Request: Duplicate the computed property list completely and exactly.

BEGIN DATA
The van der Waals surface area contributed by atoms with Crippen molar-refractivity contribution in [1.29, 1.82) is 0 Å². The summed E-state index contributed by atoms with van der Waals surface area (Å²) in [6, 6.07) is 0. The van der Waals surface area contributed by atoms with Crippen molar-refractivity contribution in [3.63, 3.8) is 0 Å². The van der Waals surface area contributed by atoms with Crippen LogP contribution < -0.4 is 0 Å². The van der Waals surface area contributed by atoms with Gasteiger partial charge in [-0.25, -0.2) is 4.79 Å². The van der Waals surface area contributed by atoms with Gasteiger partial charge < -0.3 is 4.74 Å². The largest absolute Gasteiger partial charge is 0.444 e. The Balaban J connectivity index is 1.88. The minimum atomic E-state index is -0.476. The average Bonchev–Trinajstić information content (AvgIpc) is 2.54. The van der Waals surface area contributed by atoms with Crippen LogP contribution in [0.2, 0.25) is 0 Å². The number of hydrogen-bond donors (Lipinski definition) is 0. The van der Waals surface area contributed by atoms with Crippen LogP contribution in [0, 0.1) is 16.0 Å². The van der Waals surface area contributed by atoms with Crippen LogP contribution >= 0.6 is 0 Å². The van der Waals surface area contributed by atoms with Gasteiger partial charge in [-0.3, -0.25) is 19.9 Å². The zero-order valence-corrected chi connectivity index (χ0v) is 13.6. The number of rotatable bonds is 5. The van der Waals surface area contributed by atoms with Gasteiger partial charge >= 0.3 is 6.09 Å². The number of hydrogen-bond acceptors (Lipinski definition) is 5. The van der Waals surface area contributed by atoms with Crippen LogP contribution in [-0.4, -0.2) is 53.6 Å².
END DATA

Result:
The van der Waals surface area contributed by atoms with Crippen molar-refractivity contribution in [1.29, 1.82) is 0 Å². The summed E-state index contributed by atoms with van der Waals surface area (Å²) in [6, 6.07) is 0. The van der Waals surface area contributed by atoms with Crippen molar-refractivity contribution in [3.63, 3.8) is 0 Å². The van der Waals surface area contributed by atoms with Crippen LogP contribution < -0.4 is 0 Å². The van der Waals surface area contributed by atoms with Gasteiger partial charge in [-0.25, -0.2) is 4.79 Å². The van der Waals surface area contributed by atoms with Gasteiger partial charge < -0.3 is 4.74 Å². The largest absolute Gasteiger partial charge is 0.444 e. The Balaban J connectivity index is 1.88. The minimum atomic E-state index is -0.476. The average Bonchev–Trinajstić information content (AvgIpc) is 2.54. The van der Waals surface area contributed by atoms with Crippen LogP contribution in [0.2, 0.25) is 0 Å². The number of hydrogen-bond donors (Lipinski definition) is 0. The van der Waals surface area contributed by atoms with Crippen LogP contribution in [0, 0.1) is 16.0 Å². The van der Waals surface area contributed by atoms with Crippen LogP contribution >= 0.6 is 0 Å². The van der Waals surface area contributed by atoms with Gasteiger partial charge in [-0.3, -0.25) is 19.9 Å². The zero-order valence-corrected chi connectivity index (χ0v) is 13.6. The number of rotatable bonds is 5. The van der Waals surface area contributed by atoms with Gasteiger partial charge >= 0.3 is 6.09 Å². The number of hydrogen-bond acceptors (Lipinski definition) is 5. The van der Waals surface area contributed by atoms with Crippen LogP contribution in [-0.4, -0.2) is 53.6 Å².